A short introduction to moral philosophy, in three books; containing the elements of ethicks and the law of nature... translated from the Latin. Second edition
by Hutcheson, Francis
Glasgow: printed and sold by Robert & Andrew Foulis, printers to the university, 1753. 8vo, pp. viii, , 331, ; contemporary speckled calf, gilt-paneled spine in 6 compartments, red morocco label in 1, red speckled edges; a touch of rubbing, else very good. "Hutcheson was a close follower of the third Lord Shaftesbury, and had a great influence upon the Scottish philosophers of the 'common-sense' school. His first essays were directed against the selfish and cynical theories of Hobbes and Mandeville. He adopted and developed the 'moral sense' doctrine as given by Shaftesbury in contrast to the egoistic utilitarianism of his time...he was apparently the first writer to use Bentham's phrase, 'the greatest happiness of the greatest number'...[and] He may be thus classed as one of the first exponents of a decided utilitarianism as distinguished from 'egoistic hedonism'" (DNB). Gaskell 259.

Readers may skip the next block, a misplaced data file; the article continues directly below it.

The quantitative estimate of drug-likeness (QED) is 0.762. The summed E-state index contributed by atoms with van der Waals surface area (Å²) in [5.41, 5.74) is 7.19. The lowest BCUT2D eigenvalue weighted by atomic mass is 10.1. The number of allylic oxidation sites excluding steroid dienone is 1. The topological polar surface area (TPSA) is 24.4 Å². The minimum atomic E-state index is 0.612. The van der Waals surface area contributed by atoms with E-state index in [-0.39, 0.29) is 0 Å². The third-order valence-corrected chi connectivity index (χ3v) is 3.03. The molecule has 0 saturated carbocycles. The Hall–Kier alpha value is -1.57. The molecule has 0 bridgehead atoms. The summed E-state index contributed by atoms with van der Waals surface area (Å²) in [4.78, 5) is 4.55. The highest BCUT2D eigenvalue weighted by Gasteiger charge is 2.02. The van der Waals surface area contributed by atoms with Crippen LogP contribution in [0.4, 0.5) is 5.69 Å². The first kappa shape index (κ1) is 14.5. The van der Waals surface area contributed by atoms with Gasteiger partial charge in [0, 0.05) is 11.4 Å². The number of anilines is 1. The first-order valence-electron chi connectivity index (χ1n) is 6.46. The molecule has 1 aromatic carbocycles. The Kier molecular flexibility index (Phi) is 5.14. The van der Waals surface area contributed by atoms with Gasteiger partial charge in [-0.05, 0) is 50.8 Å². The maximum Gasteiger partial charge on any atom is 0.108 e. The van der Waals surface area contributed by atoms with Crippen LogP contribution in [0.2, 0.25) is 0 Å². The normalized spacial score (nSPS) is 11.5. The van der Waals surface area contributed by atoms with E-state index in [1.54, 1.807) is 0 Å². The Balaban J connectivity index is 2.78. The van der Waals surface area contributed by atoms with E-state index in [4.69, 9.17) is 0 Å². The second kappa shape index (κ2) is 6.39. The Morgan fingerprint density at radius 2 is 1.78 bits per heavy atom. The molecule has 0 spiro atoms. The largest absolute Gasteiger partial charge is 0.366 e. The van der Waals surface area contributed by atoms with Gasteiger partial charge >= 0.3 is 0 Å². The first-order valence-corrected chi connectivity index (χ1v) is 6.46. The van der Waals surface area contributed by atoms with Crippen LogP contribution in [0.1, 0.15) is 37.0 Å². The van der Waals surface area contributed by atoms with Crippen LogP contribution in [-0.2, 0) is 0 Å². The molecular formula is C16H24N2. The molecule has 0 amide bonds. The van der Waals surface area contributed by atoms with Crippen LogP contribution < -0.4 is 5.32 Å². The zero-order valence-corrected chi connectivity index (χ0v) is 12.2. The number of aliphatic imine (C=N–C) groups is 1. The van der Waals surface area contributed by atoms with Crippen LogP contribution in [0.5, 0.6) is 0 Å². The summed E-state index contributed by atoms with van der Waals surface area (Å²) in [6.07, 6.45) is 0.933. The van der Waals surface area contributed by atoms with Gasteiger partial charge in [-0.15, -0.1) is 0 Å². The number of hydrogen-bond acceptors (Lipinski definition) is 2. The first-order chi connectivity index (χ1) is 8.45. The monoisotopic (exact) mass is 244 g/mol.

(Inventory #: 48906)
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